Monday, November 1, 2010

Grow Your Own Mushrooms

I like to grow my own food, but always thought the mushroom kits I saw in my seed catalogs seemed gimmicky. But I just read about a new kit here and am going to give it a try and will keep you posted! I must say that it seems like a really fun gift for the holidays, and if you buy two, you get free shipping!

Macaroni and Cheese

Sometimes you just want comfort food for dinner; enough for a small army. I’ve tried a few macaroni and cheese recipes. All were delicious, including the blue cheese version (!) but none quite hit the spot like this one. There is a lot of fat in this, no doubt, but you’ll only want a small portion since it’s so heavenly, I mean heavy.

Homemade Macaroni and Cheese
Recipe adapted from Epicurious

1 lb macaroni, preferably whole wheat

½ stick unsalted butter
2 cups panko breadcrumbs
¼ lb coarsely grated sharp cheddar
½ cup grated parmesan

1 stick unsalted butter
6 tablespoons all-purpose flour
5 cups whole milk
1 pound coarsely grated extra sharp cheddar
½ cup grated parmesan
Smoked paprika

Grease lasagna pan or 2 2-quart baking dishes

Make the topping: Mix together cheese for topping and panko breadcrumbs in a bowl. Melt butter and pour over mixture. Stir until combined well.

Cook macaroni so that it is al dente. Reserve 1 cup of cooking liquid. Drain and set in large bowl.

Make sauce: Melt butter in a large saucepan over medium-low heat. Stir in flour, cooking roux for about 3 minutes, while stirring. Whisk in milk, one cup at a time. Bring sauce to a boil, whisking constantly, otherwise the bottom will burn to the pan. When it starts boiling and sauce puffs up, pull off heat and let it simmer down for a few minutes. Pour over drained macaroni. Add cheeses, salt, pepper, and smoked paprika to taste. Keep in mind that smoked paprika is strong, so you don’t need that much. Stir and combine sauce, cheese and macaroni until combined well. Add 1 cup of cooking liquid from macaroni.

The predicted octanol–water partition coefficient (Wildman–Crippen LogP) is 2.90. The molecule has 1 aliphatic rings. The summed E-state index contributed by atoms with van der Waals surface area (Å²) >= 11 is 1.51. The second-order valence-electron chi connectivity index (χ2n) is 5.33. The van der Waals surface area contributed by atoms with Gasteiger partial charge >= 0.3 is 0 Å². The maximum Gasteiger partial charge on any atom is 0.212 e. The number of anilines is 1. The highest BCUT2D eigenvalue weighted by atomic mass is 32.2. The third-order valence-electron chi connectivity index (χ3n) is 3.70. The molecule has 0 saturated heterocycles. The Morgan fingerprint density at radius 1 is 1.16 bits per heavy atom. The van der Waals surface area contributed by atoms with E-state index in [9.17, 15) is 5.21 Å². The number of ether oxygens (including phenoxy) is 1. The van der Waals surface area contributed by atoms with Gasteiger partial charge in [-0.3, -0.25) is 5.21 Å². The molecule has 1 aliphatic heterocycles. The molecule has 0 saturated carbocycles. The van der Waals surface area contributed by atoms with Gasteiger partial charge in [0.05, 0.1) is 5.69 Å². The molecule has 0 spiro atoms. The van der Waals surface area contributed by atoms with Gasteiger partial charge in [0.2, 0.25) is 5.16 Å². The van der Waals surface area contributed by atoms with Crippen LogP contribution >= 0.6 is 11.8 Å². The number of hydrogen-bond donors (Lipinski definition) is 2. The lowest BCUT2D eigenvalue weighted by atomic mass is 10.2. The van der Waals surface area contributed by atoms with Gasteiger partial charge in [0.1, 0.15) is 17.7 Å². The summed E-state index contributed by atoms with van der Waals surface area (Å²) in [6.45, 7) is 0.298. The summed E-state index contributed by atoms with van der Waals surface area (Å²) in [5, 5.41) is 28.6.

Pour macaroni mixture into baking dishes. Sprinkle topping evenly over macaroni and bake on the middle rack for 25 minutes.

Savory Bread Pudding

It’s official; Fall has begun at our house. The tomatoes are giving their last hurrah at the grocery store before they become the mealy, gassed kind you find all winter. I found myself in the kitchen last night with one last beautiful, local tomato that weighed a hefty pound all on its own. I was tempted to make a refreshing salad with it to have one last glimpse of summer, but my tomato was starting to see its final days and was begging to be cooked.

Did you ever have stewed tomatoes growing up? My mom would always make them and we’d spoon some on top of our macaroni and cheese. It was such a good combination of acid and cream. I decided I wanted something like that for dinner; something hearty and wholesome. After reviewing a few recipes I had in mind, I decided on a savory bread pudding. It was delicious and was the first time I felt like I appreciated cayenne in a recipe. You didn’t taste the heat at all, but merely felt it on your tongue after you ate each bite. It was a tease that I thoroughly enjoyed. I hope you will too.

Savory Bread Pudding
-adapted from here (

1 lb tomatoes, cored and cubed (peeled if you like)
1 tablespoon brown sugar
½ tablespoon balsamic vinegar
Pinch of cayenne
1 tablespoon unsalted butter, melted
4 large basil leaves, loosely torn
2 slices of bread with crusts removed, cut into ¾ inch cubes

Preheat oven to 400 degrees.

Put cubed tomatoes, brown sugar and balsamic vinegar in small sauce pan over medium-low heat. Simmer about 5 minutes. Add basil and cayenne halfway through.

Melt butter in microwave; about 10 seconds. Pour melted butter over bread cubes. Toss to lightly coat.

Split bread cubes between 2 ramekins. Pour stewed tomatoes over bread. Place in oven for 20 minutes.

Enjoy with a salad or be totally gluttonous and serve it with homemade macaroni and cheese like I did. Let husband fill up on your macaroni while you finish the rest of his bread pudding in pure bliss.